State fire investigators confiscated parts of a tree near Pacific Gas and Electric Company power lines that may have been set for removal before the Zogg Fire started.
A federal judge investigating PG&E’s role in the cause of the blaze said the gray pine appeared to “loom” over power lines in the area where the fire started.
Earlier this month, the judge asked attorneys representing PG&E whether that was the same pine confiscated as evidence by the California Department of Forestry and Fire Protection and whether the tree had been removed prior to the fire.
“PG&E currently believes the gray pine of interest may have been identified for removal (but not removed) during restoration efforts following the Carr Fire in 2018, based on certain records recently reviewed by PG&E concerning that restoration work,” according to PG&E’s reply to the judge’s questions.
Cal Fire officials have not determined the cause of the fire, which started Sept. 27 along Zogg Mine Road in Igo.
Pushed by strong winds, the blaze went on to burn more than 56,000 acres and kill four people. The fire also destroyed 204 buildings and damaged another 27, according to Cal Fire.
Federal Judge William Alsup of the U.S. Northern District Court of California, who oversees the company’s criminal probation stemming from a 2010 gas line explosion in San Bruno, has ordered the company to explain its role, if any, in the Zogg Fire.
PG&E officials said in their court filings there was still some uncertainty over whether the tree taken by Cal Fire was supposed to be removed.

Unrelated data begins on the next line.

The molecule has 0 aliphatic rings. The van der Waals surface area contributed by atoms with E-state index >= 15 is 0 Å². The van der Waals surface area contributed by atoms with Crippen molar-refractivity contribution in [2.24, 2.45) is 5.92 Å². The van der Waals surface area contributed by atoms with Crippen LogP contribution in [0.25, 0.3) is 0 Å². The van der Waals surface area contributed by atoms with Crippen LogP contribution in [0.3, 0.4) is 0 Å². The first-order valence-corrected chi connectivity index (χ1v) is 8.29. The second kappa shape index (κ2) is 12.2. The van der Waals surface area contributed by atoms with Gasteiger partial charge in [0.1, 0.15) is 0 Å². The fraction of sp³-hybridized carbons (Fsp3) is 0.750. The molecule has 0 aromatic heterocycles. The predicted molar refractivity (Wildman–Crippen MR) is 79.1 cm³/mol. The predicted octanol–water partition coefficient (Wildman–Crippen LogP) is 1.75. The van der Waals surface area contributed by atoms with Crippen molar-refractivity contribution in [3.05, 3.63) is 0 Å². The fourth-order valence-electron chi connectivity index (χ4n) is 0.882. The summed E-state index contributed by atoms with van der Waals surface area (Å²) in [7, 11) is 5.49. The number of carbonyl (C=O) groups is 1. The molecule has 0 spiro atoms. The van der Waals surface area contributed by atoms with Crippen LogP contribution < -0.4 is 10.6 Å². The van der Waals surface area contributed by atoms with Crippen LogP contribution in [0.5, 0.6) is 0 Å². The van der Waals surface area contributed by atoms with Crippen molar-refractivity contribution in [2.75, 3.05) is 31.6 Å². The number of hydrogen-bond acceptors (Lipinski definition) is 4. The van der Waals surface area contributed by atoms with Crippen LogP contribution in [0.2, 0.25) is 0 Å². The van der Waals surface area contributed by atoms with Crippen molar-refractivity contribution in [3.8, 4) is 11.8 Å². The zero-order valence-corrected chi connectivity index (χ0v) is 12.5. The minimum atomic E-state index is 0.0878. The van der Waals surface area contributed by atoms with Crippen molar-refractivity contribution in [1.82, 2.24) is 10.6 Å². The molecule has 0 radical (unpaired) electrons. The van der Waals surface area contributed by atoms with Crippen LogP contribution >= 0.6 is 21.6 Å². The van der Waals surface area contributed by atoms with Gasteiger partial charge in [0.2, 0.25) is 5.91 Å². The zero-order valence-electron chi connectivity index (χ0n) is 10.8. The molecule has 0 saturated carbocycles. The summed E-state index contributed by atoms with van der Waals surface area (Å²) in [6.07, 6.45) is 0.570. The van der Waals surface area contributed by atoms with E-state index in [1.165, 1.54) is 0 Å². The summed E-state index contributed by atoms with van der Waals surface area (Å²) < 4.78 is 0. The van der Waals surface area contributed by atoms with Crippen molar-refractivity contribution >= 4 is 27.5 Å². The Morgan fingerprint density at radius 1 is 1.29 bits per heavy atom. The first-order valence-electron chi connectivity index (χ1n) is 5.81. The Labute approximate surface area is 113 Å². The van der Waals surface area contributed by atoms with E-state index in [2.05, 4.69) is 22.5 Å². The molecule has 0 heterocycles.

The day the Zogg Fire started, PG&E had shut off power to several areas of Shasta County to prevent wind from damaging its power lines and possibly sparking a blaze, but, as first reported by the Record Searchlight, the utility did not cut power to the Zogg Mine Road area where the fire started.
The fire broke out about a quarter-mile southeast of the intersection of Jenny Bird Lane and Zogg Mine Road, according to PG&E.
A series of problems in SmartMeters and its power line on Zogg Mine Road began to unfold just minutes before fire was detected, according to earlier court filings.
In a report to Alsup in October, PG&E said the expected winds in the Igo area, where the fire broke out were not strong enough to warrant cutting power, called a “public safety power shutoff.”
“While no single factor determines whether an area will be included in a PSPS, generally the threshold includes sustained windspeeds above 25 mph and gusts over 45 mph,” PG&E said last month in its report to the judge.
The day of the fire, PG&E’s two nearest weather stations recorded winds less than 15 mph and gusts between 23 and 28 mph. The two stations are 3.6 and 4.7 miles from where the fire started.
A U.S. Forest Service weather station about 4 miles from where the fire started recorded sustained winds of 15 mph in the hour before the Zogg Fire and gusts of 32 mph.
After the fire, Cal Fire and law enforcement closed off Zogg Mine Road while fire investigators worked in the area.
A Cal Fire property report says the agency confiscated several pieces of PG&E equipment as evidence in its investigation and lists three SmartMeters, several lengths of conductor wire, shattered insulators, cross arm hardware from a power pole and a burned cross arm.
In their most recent filing last week, the lawyers told the judge that the company was still investigating whether the tree was supposed to be removed.
They did say, however, that in October 2018 tree removal in the area where the fire started was delayed when a resident “brandished a firearm to tree crews attempting to work in the area and was threatening to do so again,” the lawyers said.
And then in November 2018, the Camp Fire started, which drew PG&E resources away from Carr Fire work, according to court documents.
The Camp Fire, which Cal Fire determined was started by a PG&E transmission line, killed 85 people, destroyed nearly 19,000 buildings and torched more than 153,000 acres on a windy November morning.